Skip to main content

Getting Free Books from Kinokuniya.

If you've been asked by Kinokuniya to provide them with your house address, they'll be nice enough to add their newsletter to the junk-mail, promotion leaflets and numerous bills you get in your mailbox every month. The newsletter, called "Gems of the Month", showcases the book offers they have in the current month and interestingly, what books their staff recommend to read.

Last month however, they started asking their readers to submit book recommendations instead. (I think they ran out of staff to ask for recommendations.) Readers who submitted their recommendations, and were accepted to be published in the May newsletter, got to choose a book from the May Gems of the Month selection. I don't mind a free book (who wouldn't?), so I emailed in a short review of Paulo Coelho's The Alchemist. About a week later, someone from Kinokuniya called me up and said my recommendation was going to be published in the May newsletter. Hooray! (I regret to share with you that I misspelled Coelho's name, and Kinokuniya didn't even bother to edit the error.)

When the May newsletter came, Hari Kunzru was on the cover; I thought I'd get one of his books then (either The Impressionist or the Transmission). I heard they were good, and for the longest time I couldn't decide which to get. Finally I decided on getting The Impressionist, but when I went to Kinokuniya to claim my free book, they said I couldn't claim that, because it wasn't one of the Gems of the Month. No probs. So I chose Naguib Mahfouz's three-novels-in-one book, Respected Sir | Wedding Song | The Search. It would have been great if the story ended there. I mean, I got my free book right? Ho ho!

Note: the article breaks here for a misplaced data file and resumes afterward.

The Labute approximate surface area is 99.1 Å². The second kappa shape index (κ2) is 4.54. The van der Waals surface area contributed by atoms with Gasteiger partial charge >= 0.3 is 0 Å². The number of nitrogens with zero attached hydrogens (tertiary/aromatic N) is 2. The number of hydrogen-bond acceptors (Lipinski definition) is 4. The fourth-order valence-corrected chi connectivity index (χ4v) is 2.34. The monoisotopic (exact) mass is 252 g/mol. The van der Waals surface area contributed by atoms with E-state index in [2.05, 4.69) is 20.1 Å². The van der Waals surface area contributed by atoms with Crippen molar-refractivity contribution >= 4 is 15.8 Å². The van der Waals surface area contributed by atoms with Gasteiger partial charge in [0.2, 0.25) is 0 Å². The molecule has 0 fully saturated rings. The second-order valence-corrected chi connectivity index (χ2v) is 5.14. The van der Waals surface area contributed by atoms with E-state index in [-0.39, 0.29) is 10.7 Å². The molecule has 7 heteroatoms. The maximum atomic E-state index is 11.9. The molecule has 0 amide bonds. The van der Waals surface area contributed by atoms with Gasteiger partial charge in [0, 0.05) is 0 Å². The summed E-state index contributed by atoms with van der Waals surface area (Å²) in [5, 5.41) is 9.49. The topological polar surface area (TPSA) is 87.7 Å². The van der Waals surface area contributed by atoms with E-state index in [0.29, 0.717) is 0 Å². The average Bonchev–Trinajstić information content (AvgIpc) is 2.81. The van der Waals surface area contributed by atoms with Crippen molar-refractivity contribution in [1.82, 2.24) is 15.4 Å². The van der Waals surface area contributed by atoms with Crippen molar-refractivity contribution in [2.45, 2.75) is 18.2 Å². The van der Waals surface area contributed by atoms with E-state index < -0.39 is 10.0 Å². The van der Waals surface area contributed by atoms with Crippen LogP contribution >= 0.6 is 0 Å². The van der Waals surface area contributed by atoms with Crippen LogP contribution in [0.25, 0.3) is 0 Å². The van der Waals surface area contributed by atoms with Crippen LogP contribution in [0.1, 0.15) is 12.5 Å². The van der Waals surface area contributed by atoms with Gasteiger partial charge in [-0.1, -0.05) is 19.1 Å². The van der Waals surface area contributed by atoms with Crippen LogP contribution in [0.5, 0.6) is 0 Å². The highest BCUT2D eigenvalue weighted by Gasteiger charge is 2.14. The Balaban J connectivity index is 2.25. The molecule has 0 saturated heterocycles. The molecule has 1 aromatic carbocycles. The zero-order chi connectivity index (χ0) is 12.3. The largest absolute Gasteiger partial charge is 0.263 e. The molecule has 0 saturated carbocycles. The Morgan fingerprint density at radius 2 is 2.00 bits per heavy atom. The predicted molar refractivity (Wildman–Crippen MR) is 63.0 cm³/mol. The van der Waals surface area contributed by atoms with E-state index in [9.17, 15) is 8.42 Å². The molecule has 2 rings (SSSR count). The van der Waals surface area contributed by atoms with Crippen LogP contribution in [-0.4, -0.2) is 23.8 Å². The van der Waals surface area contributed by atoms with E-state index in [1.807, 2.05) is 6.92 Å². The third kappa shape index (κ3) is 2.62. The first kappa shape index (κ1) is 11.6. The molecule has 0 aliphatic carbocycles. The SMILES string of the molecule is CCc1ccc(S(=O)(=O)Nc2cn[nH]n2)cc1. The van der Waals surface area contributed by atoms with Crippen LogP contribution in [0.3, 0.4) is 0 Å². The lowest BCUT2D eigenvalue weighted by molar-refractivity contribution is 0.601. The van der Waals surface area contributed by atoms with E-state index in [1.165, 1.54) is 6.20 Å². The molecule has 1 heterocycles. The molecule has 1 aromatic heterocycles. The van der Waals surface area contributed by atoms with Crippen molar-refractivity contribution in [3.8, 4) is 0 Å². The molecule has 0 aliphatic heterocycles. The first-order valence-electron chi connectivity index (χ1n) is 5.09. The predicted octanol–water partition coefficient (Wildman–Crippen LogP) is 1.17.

The reason Hari Kunzru was featured in the May newsletter was because he was coming to Kinokuniya for a meet-the-readers session. First 15 people to sign up would get a free Hari Kunzru book. After getting my Naguib Mahfouz book (worth RM64.32, yikes!), I signed up for the Hari Kunzru meet. My girlfriend, who was with me at the time, also decided to sign up.

When the girl at the counter gave us our forms, she said, "You're the first two to sign up."

"Cool. Does that mean we get a free book each?" I ask.

"That's right, congratulations!"

Three free books in one month! And I get both Hari Kunzru books! Not bad, huh?

By the way, Hari Kunzru's coming to Kinokuniya this Wednesday, 10th May at 7.30pm. Or you could come to Borders on Thursday, 11 May at 8pm. Sharon Bakar has more details in an older blog post.


  1. cool, u got urself free books! i wanna win free books too!

  2. You gotta know where and when to look, friend! Cool, you live in Puchong too!

  3. Thanks for linking me up. Hope you don't mind me linking you up as well. =)

    John Ling

  4. Of course not! It'll be an honour! Please do drop by now and again, eh? :D

  5. of course la you dont bother to update your friends on these goodies :P

  6. Alamak! My bad! :(
    Sorry... will tell you next time, if anything, kays?